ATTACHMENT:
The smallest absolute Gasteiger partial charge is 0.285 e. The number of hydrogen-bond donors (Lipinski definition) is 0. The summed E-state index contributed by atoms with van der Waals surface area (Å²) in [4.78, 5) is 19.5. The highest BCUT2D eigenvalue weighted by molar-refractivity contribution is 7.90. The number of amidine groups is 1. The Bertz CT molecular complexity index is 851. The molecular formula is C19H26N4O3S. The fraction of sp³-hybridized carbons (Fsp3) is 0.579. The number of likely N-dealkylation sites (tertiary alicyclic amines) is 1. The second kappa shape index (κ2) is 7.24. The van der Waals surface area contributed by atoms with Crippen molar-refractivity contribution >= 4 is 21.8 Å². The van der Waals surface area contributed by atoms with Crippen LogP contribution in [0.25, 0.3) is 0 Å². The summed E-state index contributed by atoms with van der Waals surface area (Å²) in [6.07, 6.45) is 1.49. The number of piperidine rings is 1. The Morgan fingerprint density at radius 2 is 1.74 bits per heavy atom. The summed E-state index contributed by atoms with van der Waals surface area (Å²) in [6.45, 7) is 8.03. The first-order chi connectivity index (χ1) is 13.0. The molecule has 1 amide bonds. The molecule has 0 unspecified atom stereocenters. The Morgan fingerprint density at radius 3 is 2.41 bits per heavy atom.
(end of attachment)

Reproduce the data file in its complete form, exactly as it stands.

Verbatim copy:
The smallest absolute Gasteiger partial charge is 0.285 e. The number of hydrogen-bond donors (Lipinski definition) is 0. The summed E-state index contributed by atoms with van der Waals surface area (Å²) in [4.78, 5) is 19.5. The highest BCUT2D eigenvalue weighted by molar-refractivity contribution is 7.90. The number of amidine groups is 1. The Bertz CT molecular complexity index is 851. The molecular formula is C19H26N4O3S. The fraction of sp³-hybridized carbons (Fsp3) is 0.579. The number of likely N-dealkylation sites (tertiary alicyclic amines) is 1. The second kappa shape index (κ2) is 7.24. The van der Waals surface area contributed by atoms with Crippen molar-refractivity contribution >= 4 is 21.8 Å². The van der Waals surface area contributed by atoms with Crippen LogP contribution in [0.25, 0.3) is 0 Å². The summed E-state index contributed by atoms with van der Waals surface area (Å²) in [6.07, 6.45) is 1.49. The number of piperidine rings is 1. The Morgan fingerprint density at radius 2 is 1.74 bits per heavy atom. The summed E-state index contributed by atoms with van der Waals surface area (Å²) in [6.45, 7) is 8.03. The first-order chi connectivity index (χ1) is 13.0. The molecule has 1 amide bonds. The molecule has 0 unspecified atom stereocenters. The Morgan fingerprint density at radius 3 is 2.41 bits per heavy atom.